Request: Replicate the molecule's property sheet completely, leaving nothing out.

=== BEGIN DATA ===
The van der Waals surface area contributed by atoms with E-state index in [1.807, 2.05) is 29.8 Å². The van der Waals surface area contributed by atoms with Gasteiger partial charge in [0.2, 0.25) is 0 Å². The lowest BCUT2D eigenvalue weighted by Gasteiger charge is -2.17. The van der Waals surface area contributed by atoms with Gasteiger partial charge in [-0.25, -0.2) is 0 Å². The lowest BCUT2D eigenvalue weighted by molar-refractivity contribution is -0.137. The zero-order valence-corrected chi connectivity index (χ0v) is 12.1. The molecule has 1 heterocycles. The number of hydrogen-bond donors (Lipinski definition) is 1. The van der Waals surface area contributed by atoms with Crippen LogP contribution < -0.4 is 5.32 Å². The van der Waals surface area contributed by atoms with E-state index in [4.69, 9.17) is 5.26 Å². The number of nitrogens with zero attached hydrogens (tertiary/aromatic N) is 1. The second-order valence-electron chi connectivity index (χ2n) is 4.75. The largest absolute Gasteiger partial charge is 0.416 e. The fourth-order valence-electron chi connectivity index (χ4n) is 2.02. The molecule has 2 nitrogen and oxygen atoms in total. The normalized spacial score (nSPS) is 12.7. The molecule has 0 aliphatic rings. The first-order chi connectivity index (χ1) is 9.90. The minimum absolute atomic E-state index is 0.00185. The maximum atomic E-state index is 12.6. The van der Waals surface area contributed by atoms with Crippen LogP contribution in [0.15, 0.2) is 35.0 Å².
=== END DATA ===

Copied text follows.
The van der Waals surface area contributed by atoms with E-state index in [1.807, 2.05) is 29.8 Å². The van der Waals surface area contributed by atoms with Gasteiger partial charge in [0.2, 0.25) is 0 Å². The lowest BCUT2D eigenvalue weighted by Gasteiger charge is -2.17. The van der Waals surface area contributed by atoms with Gasteiger partial charge in [-0.25, -0.2) is 0 Å². The lowest BCUT2D eigenvalue weighted by molar-refractivity contribution is -0.137. The zero-order valence-corrected chi connectivity index (χ0v) is 12.1. The molecule has 1 heterocycles. The number of hydrogen-bond donors (Lipinski definition) is 1. The van der Waals surface area contributed by atoms with Crippen LogP contribution < -0.4 is 5.32 Å². The van der Waals surface area contributed by atoms with E-state index in [4.69, 9.17) is 5.26 Å². The number of nitrogens with zero attached hydrogens (tertiary/aromatic N) is 1. The second-order valence-electron chi connectivity index (χ2n) is 4.75. The largest absolute Gasteiger partial charge is 0.416 e. The fourth-order valence-electron chi connectivity index (χ4n) is 2.02. The molecule has 2 nitrogen and oxygen atoms in total. The normalized spacial score (nSPS) is 12.7. The molecule has 0 aliphatic rings. The first-order chi connectivity index (χ1) is 9.90. The minimum absolute atomic E-state index is 0.00185. The maximum atomic E-state index is 12.6. The van der Waals surface area contributed by atoms with Crippen LogP contribution in [0.15, 0.2) is 35.0 Å².